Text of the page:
Do Recovery High Schools Really Work?

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The teenage years are a tumultuous period where peer and social pressures can be an enormous burden to shoulder. For those teens who are recovering from drug and alcohol abuse, being thrown back into social situations where old friends continue to use drugs can be a frightening prospect. For those who are struggling with teenage drug addiction, there is an increasing number of recovery high schools that are opening nationwide. These recovery schools provide a safe alternative for teenagers who are in recovery.

What is a Recovery High School?

Recovery high schools are high schools that are focused on serving those students who are in active recovery from drugs and alcohol. The formation of these schools was in response to the high rates of relapse seen in young people who completed drug treatment and fell back into old patterns of behavior once they resumed their schooling. The first recovery high school were founded in Minnesota in the late 1980’s and since then nine states have opened 22 more recovery schools in order to better serve the teenage addict.

What Are the Requirements for Students to Enter A Recovery High School?

 Neighborhood teenager

For students who seek admission to a recovery high school, they must have completed an adolescent addiction treatment program and also demonstrate a willingness to continue working a program of recovery.  During the admissions process, students must be able to clearly define their program of recovery as well as participate in recovery-based activities outside of the classroom. These activities can include:

  • Attending AA and NA meetings
  • Group and/or individual counseling sessions conducted after school
  • Family therapy
  • Individual counseling with a school recovery counselor

Additionally, these students must also satisfactorily complete all of the academic requirements required by the school district. The curriculum taught as recovery high schools are a combination of traditional academic courses, varied elective courses and recovery-centered groups and classes that meet on a daily basis. These schools are also structured for family involvement, from the intake process, parents’ nights and regular access to teachers and staff.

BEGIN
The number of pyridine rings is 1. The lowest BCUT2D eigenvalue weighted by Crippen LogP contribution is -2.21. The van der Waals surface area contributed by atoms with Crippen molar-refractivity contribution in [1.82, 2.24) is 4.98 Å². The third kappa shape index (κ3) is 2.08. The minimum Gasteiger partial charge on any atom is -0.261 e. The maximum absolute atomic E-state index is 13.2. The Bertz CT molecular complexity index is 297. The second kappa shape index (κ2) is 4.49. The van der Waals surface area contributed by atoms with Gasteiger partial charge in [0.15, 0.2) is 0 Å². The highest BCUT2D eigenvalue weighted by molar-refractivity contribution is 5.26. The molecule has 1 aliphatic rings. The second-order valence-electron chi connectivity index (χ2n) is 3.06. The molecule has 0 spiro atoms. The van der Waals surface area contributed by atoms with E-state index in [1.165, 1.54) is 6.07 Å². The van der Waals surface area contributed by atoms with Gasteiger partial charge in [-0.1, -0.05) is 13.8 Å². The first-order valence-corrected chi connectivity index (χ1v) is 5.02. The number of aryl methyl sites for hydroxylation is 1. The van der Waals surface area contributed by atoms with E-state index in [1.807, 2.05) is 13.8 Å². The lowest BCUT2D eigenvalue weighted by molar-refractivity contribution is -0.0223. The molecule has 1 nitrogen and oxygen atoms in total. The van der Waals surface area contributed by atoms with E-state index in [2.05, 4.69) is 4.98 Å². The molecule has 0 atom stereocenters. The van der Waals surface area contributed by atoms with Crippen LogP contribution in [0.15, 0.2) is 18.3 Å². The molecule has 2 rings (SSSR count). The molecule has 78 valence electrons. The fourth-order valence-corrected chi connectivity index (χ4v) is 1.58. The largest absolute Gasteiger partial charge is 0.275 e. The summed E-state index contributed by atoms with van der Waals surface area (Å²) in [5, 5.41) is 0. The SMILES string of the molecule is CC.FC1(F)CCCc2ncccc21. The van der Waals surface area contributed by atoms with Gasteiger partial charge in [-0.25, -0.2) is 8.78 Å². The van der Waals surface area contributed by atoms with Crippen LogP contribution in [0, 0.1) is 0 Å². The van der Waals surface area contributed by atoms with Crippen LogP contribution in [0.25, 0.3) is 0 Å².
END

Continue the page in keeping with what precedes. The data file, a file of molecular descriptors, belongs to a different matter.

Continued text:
The Benefits of Recovery High Schools

The main benefit of recovery high schools is they provide a safe and secure environment where recovering teens can be surrounded by peers who are dealing with similar issues. Recovery high schools also have a zero-tolerance policy regarding drug use and have clear consequences if there are instances of relapse. Recovery high schools also offer students a great chance to complete their education when they might have otherwise dropped out or been expelled. While some recovery high schools are based in 12-step groups, they employ different counseling and therapeutic models as well as an academic curriculum that can fit any student’s learning style and recovery program.

The Drawbacks of Recovery High Schools

One of the main drawbacks for students who attend recovery high schools may the stigma attached to being a teenage addict. Since many of these schools are located in close proximity to regular high schools, students may be labeled unfairly before getting the chance to found out who they truly are beyond their past drug use. While the total enrollment at recovery high schools is kept between 30 and 90 students, students from different grades of often grouped together which can cause conflicts. Many recovery schools are housed in alternative high schools which have students who may be active drug users, which forces staff to find ways of physically separating these groups of students.

Do Recovery High Schools Work?

While there has been no definitive research regarding the effectiveness of recovery high schools, there have been smaller studies which have been done that show promising results. In an article which was published this past May on the website Pacific Standard:

“…Andrew Finch, assistant professor of counseling at Vanderbilt University, says that outcome studies find the reverse of what research on typical teen treatment like 30-day rehabs and intensive-outpatient programs shows: After treatment, about 70 percent of kids who return to their communities relapse within six months to a year; but after attending recovery schools, only about 30 percent relapse.

Additionally, recovery schools state that students who attend recovery high schools experience higher grade point averages and have higher attendance in comparison to those students in recovery who attend traditional high schools. While more studies need to be conducted on the value of these schools for students active in recovery, parents may consider this option once their teenager completes drug treatment.

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